Update: Final box office totals have been updated below, revealing Oprah’s film earned even less than experts originally estimated.
“I Can Only Imagine,” a faith-based film that told the true story behind the popular Christian song, had a blockbuster opening weekend at the box office, beating out Oprah Winfrey’s new anti-Christian film and a critically-acclaimed movie about a gay teenager coming out.
“Black Panther” ruled the box office for the fifth straight week, and coming in second was the new “Tomb Raider” movie. However, despite the hype, “Tomb Raider” was a flop with audiences, earning a paltry $23.6 million. It nearly finished behind the Christian film “I Can Only Imagine,” which finished a close third with over $17 million in ticket sales.
That was good enough to finish ahead of “A Wrinkle in Time” starring Oprah Winfrey and “Love, Simon,” a movie about a gay teen.
Even more impressive is that “I Can Only Imagine” did well in ticket sales despite only playing on 1,628 movie screens, less than half of the number of screens “Tomb Raider” played on, 3,854. That gave “I Can Only Imagine” an average return of over $10,000 in ticket sales per screen, better than any other movie in the top ten, including “Black Panther.”
Oprah’s film “A Wrinkle in Time” is based on a popular kid’s book, but has been criticized for omitting the book’s references to Jesus and Christianity, opting for a New Age theme instead. It got trounced in its first week in theaters, and its failure to sell tickets and impress critics have earned it “bomb” status.
Christians have already had their fill with Oprah, as her shift to New Age mythology has disappointed many. A video in which she claims Jesus is not the one true God has circulated online and lost her many Christian fans.
In a surprise upset, the faith-based ‘I Can Only Imagine’ — about the best-selling Christian song of all time — beats ‘A Wrinkle in Time’ and ‘Love, Simon.’
Ryan Coogler’s Black Panther continued to make history in its fifth weekend at the domestic box office with a haul of $27 million, burying Tomb Raider and becoming only the seventh film ever to cross the $600 million mark in North America.
The other big headline of the weekend was Roadside Attractions and Lionsgate’s faith-based film I Can Only Imagine, which vastly overperformed. The movie debuted to $17.1 million from 1,628 cinemas to defeat A Wrinkle of Time and Love, Simon — the first film from a major Hollywood studio featuring a gay teen protagonist — in a surprise upset.
Tomb Raider’s muted domestic bow of $23.5 million from 3,854 theaters is a disappointment for Warner Bros. and MGM, which partnered in rebooting the female-led franchise that is based on the videogame. In the early 2000s, the Tomb Raider film series — starring Angelina Jolie as Lara Croft — beat the curse that continues to haunt videogame adaptations.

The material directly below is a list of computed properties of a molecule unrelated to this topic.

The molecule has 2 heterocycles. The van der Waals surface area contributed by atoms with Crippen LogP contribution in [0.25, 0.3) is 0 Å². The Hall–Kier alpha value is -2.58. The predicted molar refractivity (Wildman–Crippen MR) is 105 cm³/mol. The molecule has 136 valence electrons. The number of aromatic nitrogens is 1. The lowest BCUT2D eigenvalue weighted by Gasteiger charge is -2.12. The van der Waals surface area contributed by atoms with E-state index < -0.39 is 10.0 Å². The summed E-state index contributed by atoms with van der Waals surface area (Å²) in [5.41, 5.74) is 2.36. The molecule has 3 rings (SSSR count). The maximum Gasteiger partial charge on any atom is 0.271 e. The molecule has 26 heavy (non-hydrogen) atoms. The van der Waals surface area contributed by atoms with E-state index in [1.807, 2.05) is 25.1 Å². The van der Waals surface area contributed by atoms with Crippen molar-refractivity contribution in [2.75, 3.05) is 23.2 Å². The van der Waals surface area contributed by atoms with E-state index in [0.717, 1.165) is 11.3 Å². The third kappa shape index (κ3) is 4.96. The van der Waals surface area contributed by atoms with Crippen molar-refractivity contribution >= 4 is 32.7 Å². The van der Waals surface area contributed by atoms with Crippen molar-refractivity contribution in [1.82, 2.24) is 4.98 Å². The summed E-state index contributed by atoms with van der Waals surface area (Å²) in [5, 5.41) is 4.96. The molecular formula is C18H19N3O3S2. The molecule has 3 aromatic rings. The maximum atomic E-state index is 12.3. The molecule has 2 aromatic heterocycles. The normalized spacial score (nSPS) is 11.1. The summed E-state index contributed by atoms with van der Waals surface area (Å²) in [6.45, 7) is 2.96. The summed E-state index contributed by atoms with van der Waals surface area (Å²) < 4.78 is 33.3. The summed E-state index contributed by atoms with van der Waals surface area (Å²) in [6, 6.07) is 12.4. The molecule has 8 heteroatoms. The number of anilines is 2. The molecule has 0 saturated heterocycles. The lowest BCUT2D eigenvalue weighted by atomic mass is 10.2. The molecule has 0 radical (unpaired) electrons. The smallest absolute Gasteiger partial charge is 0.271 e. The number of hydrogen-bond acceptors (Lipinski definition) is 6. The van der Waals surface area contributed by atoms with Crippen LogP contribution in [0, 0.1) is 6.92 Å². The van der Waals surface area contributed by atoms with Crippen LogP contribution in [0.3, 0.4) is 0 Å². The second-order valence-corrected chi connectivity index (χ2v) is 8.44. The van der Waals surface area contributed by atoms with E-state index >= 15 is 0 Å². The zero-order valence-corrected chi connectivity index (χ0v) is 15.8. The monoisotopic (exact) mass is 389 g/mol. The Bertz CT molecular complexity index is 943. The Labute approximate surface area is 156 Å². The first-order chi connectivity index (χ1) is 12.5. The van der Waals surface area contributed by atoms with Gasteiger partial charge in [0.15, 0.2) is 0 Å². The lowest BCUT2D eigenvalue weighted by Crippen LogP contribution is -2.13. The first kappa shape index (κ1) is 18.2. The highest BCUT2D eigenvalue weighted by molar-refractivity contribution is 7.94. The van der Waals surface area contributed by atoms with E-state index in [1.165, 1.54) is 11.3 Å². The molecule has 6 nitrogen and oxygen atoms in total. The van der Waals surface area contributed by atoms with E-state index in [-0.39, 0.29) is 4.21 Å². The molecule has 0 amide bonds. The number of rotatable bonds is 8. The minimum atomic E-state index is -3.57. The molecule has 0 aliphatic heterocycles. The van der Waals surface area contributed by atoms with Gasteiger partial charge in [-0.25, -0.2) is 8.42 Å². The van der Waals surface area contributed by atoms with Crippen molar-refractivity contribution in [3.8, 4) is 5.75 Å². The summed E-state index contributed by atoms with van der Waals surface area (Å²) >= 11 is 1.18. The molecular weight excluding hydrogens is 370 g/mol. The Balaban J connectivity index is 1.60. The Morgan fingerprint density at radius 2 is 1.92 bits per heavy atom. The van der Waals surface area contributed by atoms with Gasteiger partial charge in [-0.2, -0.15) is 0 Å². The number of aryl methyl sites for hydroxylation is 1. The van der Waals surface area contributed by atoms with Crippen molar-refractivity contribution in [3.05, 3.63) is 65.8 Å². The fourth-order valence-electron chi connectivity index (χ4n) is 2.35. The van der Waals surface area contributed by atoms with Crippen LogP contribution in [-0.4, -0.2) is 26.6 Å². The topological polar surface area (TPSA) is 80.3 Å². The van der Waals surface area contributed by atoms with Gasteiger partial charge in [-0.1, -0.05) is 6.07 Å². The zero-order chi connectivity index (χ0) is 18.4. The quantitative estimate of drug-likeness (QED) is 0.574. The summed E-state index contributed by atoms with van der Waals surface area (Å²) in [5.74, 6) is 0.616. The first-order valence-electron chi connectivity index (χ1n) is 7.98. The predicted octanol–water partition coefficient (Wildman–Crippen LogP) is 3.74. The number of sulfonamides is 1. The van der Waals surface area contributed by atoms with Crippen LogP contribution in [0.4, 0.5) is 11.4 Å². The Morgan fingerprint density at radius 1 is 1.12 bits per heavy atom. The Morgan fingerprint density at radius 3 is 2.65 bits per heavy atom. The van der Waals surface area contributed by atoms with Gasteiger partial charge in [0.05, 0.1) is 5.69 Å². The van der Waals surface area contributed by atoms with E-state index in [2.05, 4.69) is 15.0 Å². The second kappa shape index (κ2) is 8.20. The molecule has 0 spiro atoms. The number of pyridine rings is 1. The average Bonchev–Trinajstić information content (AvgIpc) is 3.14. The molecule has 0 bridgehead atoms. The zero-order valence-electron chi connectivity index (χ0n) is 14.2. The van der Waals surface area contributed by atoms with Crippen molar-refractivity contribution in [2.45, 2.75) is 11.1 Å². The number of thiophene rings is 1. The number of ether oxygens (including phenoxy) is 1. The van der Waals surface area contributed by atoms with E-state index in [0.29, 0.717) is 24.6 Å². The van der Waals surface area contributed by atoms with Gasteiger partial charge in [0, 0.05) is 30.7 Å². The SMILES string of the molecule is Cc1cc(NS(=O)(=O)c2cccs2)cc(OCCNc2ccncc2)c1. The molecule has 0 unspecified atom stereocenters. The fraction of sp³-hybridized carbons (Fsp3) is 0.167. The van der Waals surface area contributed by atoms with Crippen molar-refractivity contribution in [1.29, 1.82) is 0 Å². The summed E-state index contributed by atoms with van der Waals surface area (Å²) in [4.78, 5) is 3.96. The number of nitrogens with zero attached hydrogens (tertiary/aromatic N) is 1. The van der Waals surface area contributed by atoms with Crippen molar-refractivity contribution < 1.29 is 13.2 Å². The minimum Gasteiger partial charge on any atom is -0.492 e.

“I really hoped we would do more than $25 million domestically, but the fact that we were No. 1 globally is terrific news,” says Warners domestic distribution chief Jeff Goldstein. “We always viewed this as an international play.”
Tomb Raider placed No. 2 in North America, followed by I Can Only Imagine, which marks the biggest opening in Roadside’s history.
“I Can Only Imagine” was only expected to do modestly at the box office. Produced on a shoestring budget of only $7 million, it impressed moviegoers and critics alike.
The drama stars J. Michael Finley as Bart Millard, the lead singer of the Christian band MercyMe, who wrote “I Can Only Imagine,” the best-selling Christian single of all time. Dennis Quaid and Cloris Leachman also star in the film, which cost a modest $7 million to make. The movie skewed heavily female (67 percent) and older, with 80 percent of the audience over the age of 35.
“It definitely shows that if you build a good movie, this audience will come out,” says Roadside co-president Howard Cohen. “This is a branded property, and Dennis Quaid did a ton of publicity.”
Coming in at No. 4, Ava DuVernay’s Wrinkle in Time grossed $16.2 million in its second weekend domestically, falling 50 percent, despite being a family film. The fantasy-adventure, from Disney, has earned $61.1 million in North America and $71.7 million globally.
Like Tomb Raider, Fox’s YA adaptation Love, Simon disappointed in its opening. The film took fifth place with $11.5 million from 2,402 theaters. Greg Berlanti directed the Fox 2000 dramedy, which stars Nick Robinson as Simon Spier, a closeted high schooler who tries to find out the identity of an anonymous classmate he’s fallen in love with online.
Both Love, Simon and I Can Only Imagine nabbed coveted A+ CinemaScores
Here are the top ten films for the weekend, with their grosses.
1. Black Panther $26.6M
2. Tomb Raider $23.6M
3. I Can Only Imagine $17.1M
4. A Wrinkle in Time $16.2M
5. Love, Simon $11.7M
6. Game Night $5.6M
7. Peter Rabbit $5.2M
8. Strangers: Prey at Night $4.8M
9. Red Sparrow $4.5M
10. Death Wish $3.7M
After Oprah’s recent debacle involving a presidential run, her films failure has shown her once-spotless image and reputation has been tarnished significantly.
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